However, I’m wondering if the shoe itself is really zero-drop… On amazon there was conflicting information, it said something about “0.5mm”. Do you know how we could find that out?

    1. Back when I wrote this review and as recently as last year the Whitin shoes I purchased came with insoles that had a slight heel light. But just a few weeks ago I purchased this new Whitin style and the insoles were totally flat. So I am in the process of re-ordering some of the others I have already reviewed to see if all Whitin shoes now came with a flat insole. They’ve always been a funny brand to communicate with so I haven’t been able to get a straight answer. It may still be true that some ship with the flat insole and some with the heel lift. The outsole I am pretty confident is totally flat on all of them. In any case, I think you can rest assured that your pair is zero drop.

  2. Never had any issues with the Whitin. Actually bought a pair that were 13.5, or 13 Wide. Perhaps the regular 13 would be an issue. I was actually thinking about getting a pair of Hobibear, since they have an actual website, but I do not see the wide option so I may have to go 14 with those. They take tips, which is weird, and they don’t have the BNPL options, although Klarna seems to work with them.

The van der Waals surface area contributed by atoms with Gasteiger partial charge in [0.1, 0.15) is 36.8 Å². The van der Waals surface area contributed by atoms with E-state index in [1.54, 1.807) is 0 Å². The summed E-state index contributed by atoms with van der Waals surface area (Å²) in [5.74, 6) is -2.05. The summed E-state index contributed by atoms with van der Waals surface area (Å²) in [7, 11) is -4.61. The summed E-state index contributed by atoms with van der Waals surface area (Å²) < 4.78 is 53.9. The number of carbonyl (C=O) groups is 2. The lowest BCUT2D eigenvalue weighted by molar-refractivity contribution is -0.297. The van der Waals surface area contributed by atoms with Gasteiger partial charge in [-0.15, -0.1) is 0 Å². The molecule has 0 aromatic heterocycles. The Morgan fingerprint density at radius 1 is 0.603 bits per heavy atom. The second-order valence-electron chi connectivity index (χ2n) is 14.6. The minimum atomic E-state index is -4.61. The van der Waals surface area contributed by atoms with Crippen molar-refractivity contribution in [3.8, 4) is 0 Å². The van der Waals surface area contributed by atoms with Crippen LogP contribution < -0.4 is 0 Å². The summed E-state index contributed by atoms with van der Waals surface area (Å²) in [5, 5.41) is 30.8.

3. Hi there,
    Thank you for all of the information, photos & more! πŸ™‚
    Would you recommend these for a day trip?
    We’re going to be on an excursion for 8-9 hours; not walking the entire time but I’m sure at other points of our trip we’ll be walking on or near the beach a lot.
    Thank you again for your time.
    Tamara

    1. Hi Tamara! We think Whitin are pretty comfortable and would work well for all day wear, but it really comes down to your personal comfort and experience with barefoot shoes. If you aren’t used to being on your feet that long, I’d be prepared with some extra insoles to give you some extra cushion if you need it.

  4. I have two pairs of Whiting walking shoes and I love them. They are good for beginners and are cost-effective. I do need to put in a better insole thought. I need to remember to put on my toe spacers next time.

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Hi. I'm Anya.

Hi. I'm Anya.

I first discovered barefoot shoes after a long history of foot issues. By changing my footwear and strengthening my body I was able to completely transform my life. Anya’s Reviews is my way of sharing with the world that healthy feet are happy feet!